Get your copy of A snapshot of bleeding disorders in females – an information liftout from The Female Factors project
“Until I made contact with HFA I felt as if I was the only person on earth with undiagnosed heavy bleeding problems. It would be nice to help others too so that no one has to suffer in silence.”
What does it mean to live with a bleeding disorder or carry the gene if you are female?
What do you need – or want – to know?
What are the experiences of women and girls affected by bleeding disorders?
How will it help to share these experiences?
The Female Factors is the Haemophilia Foundation Australia (HFA) women and girls project.
The name was chosen by the women and girls participating in the project and shows our commitment to developing information and education resources that acknowledge:
The range of altered factor genes causing bleeding disorders that affect females in our community: factors I, II, V, VII, VIII, IX, X, XI, XIII, and von Willebrand factor
The many factors females need to deal with to manage their bleeding disorder and carrying the gene.
The project is developing specific information and education resources for Australian women and girls affected by bleeding disorders as a priority. These resources include personal stories and tips.
The Female Factors project aims to support Australian women and girls with inherited bleeding disorders by:
HFA is collaborating with a number of expert review groups to develop the information:
HFA’s community consultation has highlighted that information for women and girls with bleeding disorders is a priority area of need.
In a 2002 HFA survey of women with bleeding disorders (1), 51 women responded:
Of these women, 41% were treated by their general practitioner (GP) rather than a haematology specialist. However, the Royal Australian College of General Practitioners acknowledged at the time that due to the rarity of bleeding disorders, no training was provided to GPs on haemophilia or von Willebrand disease (VWD). This was reflected in the women’s comments about their GP’s lack of knowledge about their bleeding disorder. Some thought this had a negative impact on their diagnosis and referral. Many women also spoke about their difficulties in being ‘taken seriously’ by health professionals, as some of their treating doctors held the belief that women cannot have a bleeding disorder.
As a result, many of the women experienced isolation and had fears about and problems with:
This is similar to the experience of women with bleeding disorders in other developed countries such as Canada.(2)
More information was at the top of the Australian women’s priorities for how best to improve this situation.
Our ongoing consultation with women has also pointed to other important topics to cover:
HFA has put together basic information for women and girls:
We have also sourced and published women and girls’ personal stories about living with a bleeding disorder:
The next stage of The Female Factors project is to publish a series of information resources targeted specifically at adult women and another suite for young women and teenage girls.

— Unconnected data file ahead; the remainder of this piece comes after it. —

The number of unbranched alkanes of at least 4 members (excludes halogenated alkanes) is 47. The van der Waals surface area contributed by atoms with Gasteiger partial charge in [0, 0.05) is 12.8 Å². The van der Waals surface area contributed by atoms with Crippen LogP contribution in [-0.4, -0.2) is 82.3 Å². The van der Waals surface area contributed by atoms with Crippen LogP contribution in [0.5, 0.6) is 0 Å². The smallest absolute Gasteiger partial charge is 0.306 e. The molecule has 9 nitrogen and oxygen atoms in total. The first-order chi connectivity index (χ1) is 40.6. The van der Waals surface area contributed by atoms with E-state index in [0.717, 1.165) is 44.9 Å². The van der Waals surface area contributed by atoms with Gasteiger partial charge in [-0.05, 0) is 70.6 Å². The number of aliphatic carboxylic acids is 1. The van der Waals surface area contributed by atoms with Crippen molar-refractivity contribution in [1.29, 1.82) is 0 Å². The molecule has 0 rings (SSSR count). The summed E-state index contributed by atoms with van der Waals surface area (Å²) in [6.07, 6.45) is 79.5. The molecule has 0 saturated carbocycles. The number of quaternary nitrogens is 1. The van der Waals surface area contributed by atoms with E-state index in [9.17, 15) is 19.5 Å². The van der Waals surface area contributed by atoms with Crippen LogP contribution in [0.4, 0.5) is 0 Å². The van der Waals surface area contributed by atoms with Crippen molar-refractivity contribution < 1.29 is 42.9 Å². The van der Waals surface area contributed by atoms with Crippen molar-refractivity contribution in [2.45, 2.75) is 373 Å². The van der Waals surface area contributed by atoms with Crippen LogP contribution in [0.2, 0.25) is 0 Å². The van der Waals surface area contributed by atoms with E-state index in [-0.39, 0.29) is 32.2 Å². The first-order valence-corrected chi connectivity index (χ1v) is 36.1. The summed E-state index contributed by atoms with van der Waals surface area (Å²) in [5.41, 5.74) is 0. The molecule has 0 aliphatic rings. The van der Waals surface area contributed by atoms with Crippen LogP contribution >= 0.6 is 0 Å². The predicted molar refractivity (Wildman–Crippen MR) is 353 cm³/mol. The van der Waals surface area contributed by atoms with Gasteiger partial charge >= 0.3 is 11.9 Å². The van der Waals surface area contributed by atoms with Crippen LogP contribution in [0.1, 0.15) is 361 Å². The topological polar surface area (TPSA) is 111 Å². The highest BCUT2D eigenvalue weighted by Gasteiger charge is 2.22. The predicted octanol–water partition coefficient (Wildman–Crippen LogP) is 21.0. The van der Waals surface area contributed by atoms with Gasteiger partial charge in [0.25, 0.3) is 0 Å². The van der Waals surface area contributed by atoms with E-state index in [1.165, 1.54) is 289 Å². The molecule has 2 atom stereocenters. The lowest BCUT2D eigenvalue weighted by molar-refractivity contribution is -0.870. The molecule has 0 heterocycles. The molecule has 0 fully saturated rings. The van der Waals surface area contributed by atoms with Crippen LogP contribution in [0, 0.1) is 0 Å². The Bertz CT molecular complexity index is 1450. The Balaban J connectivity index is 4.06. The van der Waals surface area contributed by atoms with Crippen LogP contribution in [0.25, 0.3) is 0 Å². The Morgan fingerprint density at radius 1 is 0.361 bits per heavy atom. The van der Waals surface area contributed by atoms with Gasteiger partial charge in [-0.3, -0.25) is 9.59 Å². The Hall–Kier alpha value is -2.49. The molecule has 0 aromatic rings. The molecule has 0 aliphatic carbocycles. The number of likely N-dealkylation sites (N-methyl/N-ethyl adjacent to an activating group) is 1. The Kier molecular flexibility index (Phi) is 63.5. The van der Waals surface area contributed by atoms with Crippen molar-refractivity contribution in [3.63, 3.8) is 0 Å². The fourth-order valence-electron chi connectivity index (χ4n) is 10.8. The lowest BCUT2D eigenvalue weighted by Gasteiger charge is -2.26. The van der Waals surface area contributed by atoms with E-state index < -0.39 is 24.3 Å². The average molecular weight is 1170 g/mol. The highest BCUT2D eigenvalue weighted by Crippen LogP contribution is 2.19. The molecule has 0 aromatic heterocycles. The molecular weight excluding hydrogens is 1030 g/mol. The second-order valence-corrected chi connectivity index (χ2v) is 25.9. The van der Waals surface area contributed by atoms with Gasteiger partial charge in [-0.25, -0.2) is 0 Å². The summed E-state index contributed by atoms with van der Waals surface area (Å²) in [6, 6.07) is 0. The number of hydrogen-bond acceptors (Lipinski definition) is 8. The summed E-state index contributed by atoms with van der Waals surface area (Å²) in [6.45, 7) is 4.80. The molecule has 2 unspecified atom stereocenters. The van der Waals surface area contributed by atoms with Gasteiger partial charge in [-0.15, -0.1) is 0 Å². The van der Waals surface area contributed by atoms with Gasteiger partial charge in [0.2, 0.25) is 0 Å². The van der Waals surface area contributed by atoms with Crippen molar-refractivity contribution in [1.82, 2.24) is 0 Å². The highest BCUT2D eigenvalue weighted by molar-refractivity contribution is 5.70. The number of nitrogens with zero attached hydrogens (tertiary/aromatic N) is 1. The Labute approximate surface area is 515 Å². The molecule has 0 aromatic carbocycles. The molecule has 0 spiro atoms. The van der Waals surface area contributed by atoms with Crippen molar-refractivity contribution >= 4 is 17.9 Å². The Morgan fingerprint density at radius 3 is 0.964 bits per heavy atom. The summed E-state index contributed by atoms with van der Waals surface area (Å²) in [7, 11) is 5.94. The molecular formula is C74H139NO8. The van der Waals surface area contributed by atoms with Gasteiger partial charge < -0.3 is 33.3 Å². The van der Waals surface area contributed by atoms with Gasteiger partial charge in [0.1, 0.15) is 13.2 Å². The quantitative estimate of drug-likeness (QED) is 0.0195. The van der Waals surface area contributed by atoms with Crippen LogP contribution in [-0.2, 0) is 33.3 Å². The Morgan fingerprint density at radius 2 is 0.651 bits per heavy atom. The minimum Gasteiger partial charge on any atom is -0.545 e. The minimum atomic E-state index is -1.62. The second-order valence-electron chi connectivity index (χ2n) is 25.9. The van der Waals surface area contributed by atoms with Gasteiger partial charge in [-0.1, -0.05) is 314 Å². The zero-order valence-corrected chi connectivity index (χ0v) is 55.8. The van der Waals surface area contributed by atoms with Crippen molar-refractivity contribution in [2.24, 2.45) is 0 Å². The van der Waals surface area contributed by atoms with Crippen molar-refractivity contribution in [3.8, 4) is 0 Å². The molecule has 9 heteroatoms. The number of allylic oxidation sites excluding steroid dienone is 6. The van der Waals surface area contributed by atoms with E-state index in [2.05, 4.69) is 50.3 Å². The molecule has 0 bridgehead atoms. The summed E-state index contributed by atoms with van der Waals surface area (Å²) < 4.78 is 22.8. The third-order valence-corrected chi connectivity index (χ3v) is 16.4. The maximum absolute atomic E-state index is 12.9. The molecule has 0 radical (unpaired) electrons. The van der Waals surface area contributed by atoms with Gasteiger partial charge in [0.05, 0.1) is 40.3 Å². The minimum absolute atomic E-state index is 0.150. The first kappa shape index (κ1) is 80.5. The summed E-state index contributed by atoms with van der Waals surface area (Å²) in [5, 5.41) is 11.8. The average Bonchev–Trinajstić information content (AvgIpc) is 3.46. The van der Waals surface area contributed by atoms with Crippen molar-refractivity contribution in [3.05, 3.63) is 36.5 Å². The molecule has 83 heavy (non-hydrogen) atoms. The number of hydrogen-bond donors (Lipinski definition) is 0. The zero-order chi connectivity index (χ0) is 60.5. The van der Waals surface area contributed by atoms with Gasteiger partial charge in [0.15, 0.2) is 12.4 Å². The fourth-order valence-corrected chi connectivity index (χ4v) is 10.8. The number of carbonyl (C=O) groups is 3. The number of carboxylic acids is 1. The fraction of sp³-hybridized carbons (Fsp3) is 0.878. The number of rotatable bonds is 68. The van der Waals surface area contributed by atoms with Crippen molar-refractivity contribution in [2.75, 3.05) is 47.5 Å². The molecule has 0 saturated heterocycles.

These resources cover two main areas:
They will answer women and girls’ questions on a range of topics, for example:
The resources will initially be released in topic sections as they are developed. Then when all the topics for each area have been published, they will also be put together into a booklet.
The resources will be high quality evidence-based information, but each topic will be like a magazine lift-out, with coloured blocks of information, tips and personal stories. The resources can be downloaded as PDFs from the HFA website or the Factored In HFA youth website .
How did we come up with this idea? Our thanks go to our dedicated review groups. They have provided:
They also review the resources as they are developed and make sure they are accurate, relevant and speak to the needs of Australian women and girls.
We have been lucky to have Marg Sutherland working with us as a consultant, writing the psychosocial sections of the resources. Marg is an experienced educator and counsellor with an interest in women’s health, well known to some of us for her sensitive work in the bloodborne virus sector and at the Australian Research Centre in Sex, Health and Society, LaTrobe University, Melbourne. She is working closely with the women’s review group, haemophilia health professionals and HFA to make sure the resources reflect the experiences of women and girls in our community and are appropriate to their needs.
Looking for HFA’s most up-to-date information on women and girls with bleeding disorders?
what will you find there?
If you are a woman or girl who carries the gene or has bleeding symptoms – or the parent of one – it’s not too late to be involved.
T: 1800 807 173 (Mon-Fri)
Young women and girls
T: 1800 807 173 (Mon-Wed)
1.Haemophilia Foundation Australia. Women and bleeding disorders project report. Unpublished report, Melbourne, 2002.
2.Renault, NK, Howell, RE, Robinson, S, et al. Qualitative assessment of the emotional and behavioural responses of haemophilia A carriers to negative experiences in their medical care. Haemophilia 2011;17:237-245.
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